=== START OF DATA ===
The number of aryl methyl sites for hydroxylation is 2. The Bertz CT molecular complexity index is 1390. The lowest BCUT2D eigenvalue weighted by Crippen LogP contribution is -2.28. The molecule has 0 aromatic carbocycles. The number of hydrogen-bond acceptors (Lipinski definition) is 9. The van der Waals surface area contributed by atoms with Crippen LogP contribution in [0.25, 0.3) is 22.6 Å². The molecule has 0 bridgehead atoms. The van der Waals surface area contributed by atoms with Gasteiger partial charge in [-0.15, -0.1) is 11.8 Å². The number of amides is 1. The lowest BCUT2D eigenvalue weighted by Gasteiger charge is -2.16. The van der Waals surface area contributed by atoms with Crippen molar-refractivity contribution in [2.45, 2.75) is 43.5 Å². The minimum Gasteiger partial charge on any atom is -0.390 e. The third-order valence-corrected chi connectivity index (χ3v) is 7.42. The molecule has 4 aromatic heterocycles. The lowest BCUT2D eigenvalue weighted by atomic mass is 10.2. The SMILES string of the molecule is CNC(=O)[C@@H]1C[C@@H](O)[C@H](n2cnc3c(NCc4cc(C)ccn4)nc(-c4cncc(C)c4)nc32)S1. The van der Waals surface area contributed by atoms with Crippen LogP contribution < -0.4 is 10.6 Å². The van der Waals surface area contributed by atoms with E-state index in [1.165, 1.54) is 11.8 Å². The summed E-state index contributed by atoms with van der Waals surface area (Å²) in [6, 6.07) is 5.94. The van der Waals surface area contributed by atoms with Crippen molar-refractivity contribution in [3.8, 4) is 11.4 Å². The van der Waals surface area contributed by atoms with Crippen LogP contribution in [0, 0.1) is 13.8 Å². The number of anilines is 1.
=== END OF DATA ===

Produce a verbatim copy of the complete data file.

The number of aryl methyl sites for hydroxylation is 2. The Bertz CT molecular complexity index is 1390. The lowest BCUT2D eigenvalue weighted by Crippen LogP contribution is -2.28. The molecule has 0 aromatic carbocycles. The number of hydrogen-bond acceptors (Lipinski definition) is 9. The van der Waals surface area contributed by atoms with Crippen LogP contribution in [0.25, 0.3) is 22.6 Å². The molecule has 0 bridgehead atoms. The van der Waals surface area contributed by atoms with Gasteiger partial charge in [-0.15, -0.1) is 11.8 Å². The number of amides is 1. The lowest BCUT2D eigenvalue weighted by Gasteiger charge is -2.16. The van der Waals surface area contributed by atoms with Crippen molar-refractivity contribution in [2.45, 2.75) is 43.5 Å². The minimum Gasteiger partial charge on any atom is -0.390 e. The third-order valence-corrected chi connectivity index (χ3v) is 7.42. The molecule has 4 aromatic heterocycles. The lowest BCUT2D eigenvalue weighted by atomic mass is 10.2. The SMILES string of the molecule is CNC(=O)[C@@H]1C[C@@H](O)[C@H](n2cnc3c(NCc4cc(C)ccn4)nc(-c4cncc(C)c4)nc32)S1. The van der Waals surface area contributed by atoms with Crippen LogP contribution < -0.4 is 10.6 Å². The van der Waals surface area contributed by atoms with E-state index in [1.165, 1.54) is 11.8 Å². The summed E-state index contributed by atoms with van der Waals surface area (Å²) in [6, 6.07) is 5.94. The van der Waals surface area contributed by atoms with Crippen molar-refractivity contribution in [3.8, 4) is 11.4 Å². The van der Waals surface area contributed by atoms with Crippen LogP contribution in [0, 0.1) is 13.8 Å². The number of anilines is 1.